Tuesday came as early as Monday and Nancy and I headed west on US 64 to Tierra Amarilla. Now, we had come prepared and brought long sleeve shirts and pants but I didn’t think we’d need them as we didn’t need them on Monday. Boy was I wrong! Heading up over 10,000 feet in the Tusas Mountains things were a bit chilly. I had not seen sky this blue in a long time. We had passed from desert to forest and warmed up as we descended into Chama. After lunch it was time to head to Colorado on Highway 17. 17 took us upwards of 11,000 feet and we met hundreds and hundreds of bicyclists coming into Chama from somewhere. Chama was expecting somewhere in the neighborhood of 2000 folks for lunch, but I can tell you at the rate some were making progress, they would have been lucky to get there for breakfast the next morning. Had to take my hat off to them though, as some of the inclines they were peddling were quite steep and you could see exhaustion in many faces. 17 flattened a bit as we approached Antonito, Colorado and turned south for Taos on US 285. Not much to 285 except a stiff crosswind but we managed to get back to Taos without any problems.
With only one day left I decided to head south on Wednesday. Taking the once traveled 518 south we turned southwest on NM 68 on to Dixon and Velarde where we continued south on NM 68 to Espanola. In Espanola, an easterly turn on NM 98 took us to Chimayo, the home of a very old mission whose soil is purportedly known to have “healing” properties. This was an interesting stop and we found a good number of our motorcycle friends there when we arrived. Taking the “high road to Taos” we headed north on NM 76 until 518 took us the final 16 miles back to Taos.
Wednesday night was the MSTA banquet and the 386 attendees enjoyed enchiladas, beans, rice, and salad as we discussed the previous three days. As usual, I did not win any of the door prizes (including a Triumph motorcycle) but I couldn’t complain. This rally was full of great roads, great people, and great food.
Nancy and I left Thursday morning for Santa Fe where we explored the downtown area on foot. There is much history here dating back to the 1600s. We enjoyed time off of the bike and topped it off with a great Italian meal (we had had enough enchiladas by that time!)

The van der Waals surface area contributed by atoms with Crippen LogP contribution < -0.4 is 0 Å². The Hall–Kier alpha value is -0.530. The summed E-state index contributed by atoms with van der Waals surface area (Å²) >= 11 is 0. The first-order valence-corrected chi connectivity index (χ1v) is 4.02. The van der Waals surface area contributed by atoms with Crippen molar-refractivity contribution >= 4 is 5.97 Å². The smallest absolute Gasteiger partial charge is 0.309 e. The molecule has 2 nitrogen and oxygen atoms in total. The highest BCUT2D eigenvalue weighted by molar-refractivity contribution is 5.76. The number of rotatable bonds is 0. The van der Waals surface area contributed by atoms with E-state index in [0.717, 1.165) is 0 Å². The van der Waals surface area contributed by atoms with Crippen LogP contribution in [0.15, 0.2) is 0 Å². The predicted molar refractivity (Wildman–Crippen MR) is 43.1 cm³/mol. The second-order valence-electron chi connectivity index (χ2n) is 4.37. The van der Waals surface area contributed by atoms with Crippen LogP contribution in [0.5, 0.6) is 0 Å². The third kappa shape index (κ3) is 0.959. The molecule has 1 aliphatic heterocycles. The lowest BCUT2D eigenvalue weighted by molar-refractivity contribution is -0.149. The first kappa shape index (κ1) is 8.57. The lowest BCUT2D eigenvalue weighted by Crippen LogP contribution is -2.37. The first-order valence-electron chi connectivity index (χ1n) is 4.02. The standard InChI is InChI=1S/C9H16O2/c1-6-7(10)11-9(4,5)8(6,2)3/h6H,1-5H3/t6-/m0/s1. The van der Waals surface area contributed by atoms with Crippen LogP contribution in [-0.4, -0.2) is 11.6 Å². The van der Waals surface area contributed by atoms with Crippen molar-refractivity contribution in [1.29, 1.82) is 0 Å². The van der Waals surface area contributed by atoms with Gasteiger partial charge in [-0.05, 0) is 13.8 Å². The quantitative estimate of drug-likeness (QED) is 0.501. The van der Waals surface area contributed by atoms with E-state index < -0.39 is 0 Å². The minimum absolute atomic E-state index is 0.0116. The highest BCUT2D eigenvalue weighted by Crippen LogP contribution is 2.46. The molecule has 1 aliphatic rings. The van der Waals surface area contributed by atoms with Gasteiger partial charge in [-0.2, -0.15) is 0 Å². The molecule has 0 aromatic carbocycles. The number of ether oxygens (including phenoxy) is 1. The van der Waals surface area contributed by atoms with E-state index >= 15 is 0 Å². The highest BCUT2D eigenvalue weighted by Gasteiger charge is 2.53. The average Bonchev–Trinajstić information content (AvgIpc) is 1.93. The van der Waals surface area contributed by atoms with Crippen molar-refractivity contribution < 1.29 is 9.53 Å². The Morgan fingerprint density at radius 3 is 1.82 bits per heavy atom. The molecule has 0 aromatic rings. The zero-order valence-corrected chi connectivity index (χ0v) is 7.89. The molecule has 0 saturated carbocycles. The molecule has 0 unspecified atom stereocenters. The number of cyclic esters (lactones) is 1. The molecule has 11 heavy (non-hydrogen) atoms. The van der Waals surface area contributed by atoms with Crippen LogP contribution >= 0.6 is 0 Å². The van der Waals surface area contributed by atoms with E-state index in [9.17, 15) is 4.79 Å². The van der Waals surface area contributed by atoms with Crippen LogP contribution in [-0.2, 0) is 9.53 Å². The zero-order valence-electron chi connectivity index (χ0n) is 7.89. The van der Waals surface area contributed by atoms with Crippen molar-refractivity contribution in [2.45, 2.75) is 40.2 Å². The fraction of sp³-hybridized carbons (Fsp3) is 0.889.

I headed east on Friday morning taking I-25 to US 84 which took me to Santa Rosa and on to Fort Sumner. (Nancy returned to Albuquerque for her flight home.) I had lunch in Muleshoe, Texas where I found my old friend highway 70 to Plainview and on to Floydada. I turned south for 22 miles on US 62 and then back east on US 82. Well, Texas had not cooled off in the last four days and I was soaking my t-shirt in water about once an hour. I was “complaining” about the heat when I noticed a lightning bolt to my left. Guess I should have kept my mouth shut. I was ready to stop in Guthrie, Texas only there was no place to stop there. Now lightning bolts are on my left and right and I am getting a little more antsy. Know what? There was no place to stay in Benjamin, Texas either and I had begun to feel a few raindrops by this time. Finally, in Seymour, Texas I find a hotel and gladly stop. Of course, the rain is no longer a problem but after 522 miles, I am ready for a shower and good meal.
Saturday morning I was on the road at 5:00 and headed east on TX 114 till I intersected TX 380. 380 is a good road but it does pass right through downtown Denton and there are a good number of red lights to contend with. But, they all turned green and when I found US 69 I turned southeast and I-20.
I had been to New Mexico a couple of years ago on my way to Utah. But, I missed so much then of what I saw this time. And you know what? If I could do it next week, I would. And put up with the Texas heat one more time!!
Yes, it's true, the Paparazzi caught Ninja Bob performing one of his bi-annual bike washes. What the hell, the soap and rags were free!
That's all for now.
Keep riding & smiling
Bob Chappuis, State Director and Editor